And, as always, Mignola's craggy, deceptively minimalist art is powerfully effective. It's moody and haunting, both understated and deadpan, yet dramatic and bombastic, full of deep shadows and gothic atmosphere, yet also evoking the humor and, yes, the humanity of the characters.

The longest story here is "Box Full of Evil", originally published as a two issue mini-series. It starts out particularly well, full of mood and spookiness, as Hellboy, and pal Abe Sapian, get embroiled in the schemes of some occultists -- as always, the story creating a sense of "reality" by suggesting a history between the characters (Hellboy supposedly knows one of the villains from a previous -- untold -- adventure). Mignola cleverly mixes the eerie notion of a story where not everything is explicit to the characters, with the fact that we, the reader, see and know things the heroes don't. So while the story might end with Hellboy and Abe left slightly befuddled by events, musing "That's strange." -- we actually have a better idea of what's behind certain incidents.

At the same time, "Box Full of Evil" is a mixed bag. As the story progresses, both Hellboy and Abe end up captured and, um, mistreated for a spell, making for a story that is actually a bit unpleasant. That's actually the funny thing about Hellboy -- for all that it's a "horror" comic, and with some genuinely spooky mood, it's generally a clean horror. That is, though nasty and violent things happen, it usually does so with restraint, either leavened with humor, or by Mignola's stylized art, where the gore isn't really that gory. It's horror for those who find the excesses of the modern practitioners of the genre rather...excessive.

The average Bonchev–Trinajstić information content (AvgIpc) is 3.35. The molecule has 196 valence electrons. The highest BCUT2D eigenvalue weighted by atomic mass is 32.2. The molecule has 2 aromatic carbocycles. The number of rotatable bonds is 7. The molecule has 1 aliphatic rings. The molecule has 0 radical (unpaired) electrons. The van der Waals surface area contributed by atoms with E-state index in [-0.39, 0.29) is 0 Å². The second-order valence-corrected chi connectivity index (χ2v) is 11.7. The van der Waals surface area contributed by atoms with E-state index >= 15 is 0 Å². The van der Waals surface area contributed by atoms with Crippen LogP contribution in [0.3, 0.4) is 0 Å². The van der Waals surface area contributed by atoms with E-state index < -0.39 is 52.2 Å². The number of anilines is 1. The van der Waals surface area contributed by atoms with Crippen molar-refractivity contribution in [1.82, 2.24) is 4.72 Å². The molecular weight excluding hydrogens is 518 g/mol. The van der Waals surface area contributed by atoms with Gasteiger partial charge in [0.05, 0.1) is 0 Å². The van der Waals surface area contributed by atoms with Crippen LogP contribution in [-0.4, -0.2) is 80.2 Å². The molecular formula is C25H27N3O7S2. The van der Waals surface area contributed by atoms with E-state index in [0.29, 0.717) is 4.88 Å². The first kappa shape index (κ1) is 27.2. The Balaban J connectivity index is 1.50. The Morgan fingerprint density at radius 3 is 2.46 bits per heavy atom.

The story also dives fully back into the Hellboy mythos, dealing with Hellboy's supposed destiny, and the plan the forces of darkness have for him. In a way, it's actually meant to be an end to that, as Hellboy firmly rejects that destiny. But perhaps the problem with Hellboy is that for all that Mignola is teasing along recurring threads, it's not really a complex backstory, so it's less like he's developing threads...and more like he's just repeating himself. Also, there are some appearances from otherworld beings that don't really make much sense if you haven't read earlier Hellboy stories, including a goblin previously seen in The Corpse (collected in The Chained Coffin TPB) -- not that it's that important. As mentioned, part of the appeal of Hellboy is the dreamlike sense where not everything is explained.

Still, "Box Full of Evil" is certainly a good Hellboy story -- moody, exciting, creepy, yet with some funny quips and wisecracks. Other highpoints in this collection include the aforementioned "Pancakes", as well as "Heads" and "King Vold" -- the latter original to this collection, not having been published previously. As a sampler collection, I'd still give the nod to the previous TPB -- "The Chained Coffin" -- but this is a perfectly enjoyable assemblage of Hellboy tales, too.